The reference to Frantz Fanon, one of the greatest anti-colonialist thinkers to be
sure, is a trifle worrying, as his stress on land, to us Europeans at least, evokes
a Nazi ideology which is still alive, not only in Serbia, Croatia and Bosnia, but
also for instance in Flanders. The full phrase is "Blut und Boden", and
indeed many Cambodians, including some quite eminent ones, boast, or worry, that
there is something unique about their blood. The reference to Sartre is a bit arbitrary
(name-dropping?). It may well be that smaller cultures, including that of Cambodia,
are under increasing threat. But that threat comes I believe from one or two hegemonic
countries and their celluloid, sound-bite "culture", not from poor little
Finally, it may interest the authors of the article to know that the "personalisation"
of the Khmer Rouge, in the form of the "Pol Pot-Ieng Sary genocidal clique"
(to which was sometimes added the name of Khieu Samphan, but never, intriguingly,
those of Ta Mok, Nuon Chea or Son Sen) was the result of a decision reached at the
highest levels of the immediate forerunner of the CPP, and therefore, possibly at
the instigation of their Vietnamese advisers.
I realise how hard it is for most people in Cambodia, and often even more so for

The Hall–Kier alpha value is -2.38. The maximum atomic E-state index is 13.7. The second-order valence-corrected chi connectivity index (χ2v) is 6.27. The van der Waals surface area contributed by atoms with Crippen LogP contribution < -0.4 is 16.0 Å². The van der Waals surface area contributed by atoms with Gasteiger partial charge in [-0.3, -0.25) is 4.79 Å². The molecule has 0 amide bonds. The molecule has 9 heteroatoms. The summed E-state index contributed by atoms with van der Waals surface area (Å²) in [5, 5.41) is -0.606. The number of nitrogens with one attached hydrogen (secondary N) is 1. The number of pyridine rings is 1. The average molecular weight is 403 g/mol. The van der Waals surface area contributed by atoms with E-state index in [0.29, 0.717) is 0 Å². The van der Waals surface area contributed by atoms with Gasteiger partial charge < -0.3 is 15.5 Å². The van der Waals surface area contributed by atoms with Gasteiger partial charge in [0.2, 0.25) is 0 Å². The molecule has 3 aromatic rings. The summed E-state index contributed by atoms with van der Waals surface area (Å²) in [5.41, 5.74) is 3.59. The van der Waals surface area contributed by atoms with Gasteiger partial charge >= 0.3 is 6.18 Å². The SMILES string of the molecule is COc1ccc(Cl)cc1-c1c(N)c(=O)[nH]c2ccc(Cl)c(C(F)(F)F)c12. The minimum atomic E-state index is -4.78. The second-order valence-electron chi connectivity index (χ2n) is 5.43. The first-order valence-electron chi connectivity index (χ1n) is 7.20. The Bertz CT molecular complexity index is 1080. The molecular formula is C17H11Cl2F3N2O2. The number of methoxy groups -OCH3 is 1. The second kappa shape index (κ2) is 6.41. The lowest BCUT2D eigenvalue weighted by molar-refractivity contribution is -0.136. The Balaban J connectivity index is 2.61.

exiles, to admit that, however much the Vietnamese, the Thai, the Chinese, the American
government, and other imperialists large and small may have contributed to their
recent misery, it is they themselves, and their power-mad, factionalist, war-mongering,
dollar-hungry elites that have allowed this to happen. Again, I think I am in agreement
with that master of most educated Cambodians, Keng Vannsak.
It is hard to be a survivor of a genocide, as Primo Levi and others have shown: much
harder to be a survivor of what is primarily a self-inflicted carnage. So it is only
"natural" to project. I remember seeing at Site 2 a large notice which
proclaimed that the genocide was the work of the Vietnamese. This may be as convincing
(but certainly no more so) as saying that the Nazi genocides were the work of the
bankers, industrialists, church leaders and "democratic powers" who diversely
paved (in various currencies) the way of Nazism, of those who turned away ships full
of refugees (or incarcerated those dangerous Jewish and/or Red spies in their own
movingly "democratic" concentration camps).
- Philippe Hunt, Brussels.